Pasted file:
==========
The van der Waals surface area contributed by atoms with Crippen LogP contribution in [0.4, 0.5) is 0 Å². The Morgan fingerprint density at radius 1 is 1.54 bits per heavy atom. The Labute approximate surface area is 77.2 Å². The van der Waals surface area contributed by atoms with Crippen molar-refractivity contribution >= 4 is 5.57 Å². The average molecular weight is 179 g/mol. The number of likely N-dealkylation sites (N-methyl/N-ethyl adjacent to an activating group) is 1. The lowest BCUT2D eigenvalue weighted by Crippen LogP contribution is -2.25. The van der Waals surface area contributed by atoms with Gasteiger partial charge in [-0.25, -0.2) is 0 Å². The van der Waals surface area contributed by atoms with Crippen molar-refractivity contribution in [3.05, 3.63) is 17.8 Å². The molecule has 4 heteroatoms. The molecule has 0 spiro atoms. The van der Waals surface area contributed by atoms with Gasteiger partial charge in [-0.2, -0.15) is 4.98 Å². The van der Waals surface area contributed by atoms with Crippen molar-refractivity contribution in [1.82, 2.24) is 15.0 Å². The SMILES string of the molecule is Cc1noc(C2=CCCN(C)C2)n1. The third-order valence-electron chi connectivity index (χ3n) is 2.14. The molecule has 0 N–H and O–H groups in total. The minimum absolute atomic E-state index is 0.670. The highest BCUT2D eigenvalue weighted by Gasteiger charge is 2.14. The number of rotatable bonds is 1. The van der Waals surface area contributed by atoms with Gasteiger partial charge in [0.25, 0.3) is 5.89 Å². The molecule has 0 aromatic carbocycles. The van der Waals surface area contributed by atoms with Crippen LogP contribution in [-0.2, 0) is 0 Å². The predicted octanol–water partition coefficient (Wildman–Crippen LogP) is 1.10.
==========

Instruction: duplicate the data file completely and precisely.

The van der Waals surface area contributed by atoms with Crippen LogP contribution in [0.4, 0.5) is 0 Å². The Morgan fingerprint density at radius 1 is 1.54 bits per heavy atom. The Labute approximate surface area is 77.2 Å². The van der Waals surface area contributed by atoms with Crippen molar-refractivity contribution >= 4 is 5.57 Å². The average molecular weight is 179 g/mol. The number of likely N-dealkylation sites (N-methyl/N-ethyl adjacent to an activating group) is 1. The lowest BCUT2D eigenvalue weighted by Crippen LogP contribution is -2.25. The van der Waals surface area contributed by atoms with Gasteiger partial charge in [-0.25, -0.2) is 0 Å². The van der Waals surface area contributed by atoms with Crippen molar-refractivity contribution in [3.05, 3.63) is 17.8 Å². The molecule has 4 heteroatoms. The molecule has 0 spiro atoms. The van der Waals surface area contributed by atoms with Gasteiger partial charge in [-0.2, -0.15) is 4.98 Å². The van der Waals surface area contributed by atoms with Crippen molar-refractivity contribution in [1.82, 2.24) is 15.0 Å². The SMILES string of the molecule is Cc1noc(C2=CCCN(C)C2)n1. The third-order valence-electron chi connectivity index (χ3n) is 2.14. The molecule has 0 N–H and O–H groups in total. The minimum absolute atomic E-state index is 0.670. The highest BCUT2D eigenvalue weighted by Gasteiger charge is 2.14. The number of rotatable bonds is 1. The van der Waals surface area contributed by atoms with Gasteiger partial charge in [0.25, 0.3) is 5.89 Å². The molecule has 0 aromatic carbocycles. The van der Waals surface area contributed by atoms with Crippen LogP contribution in [-0.2, 0) is 0 Å². The predicted octanol–water partition coefficient (Wildman–Crippen LogP) is 1.10.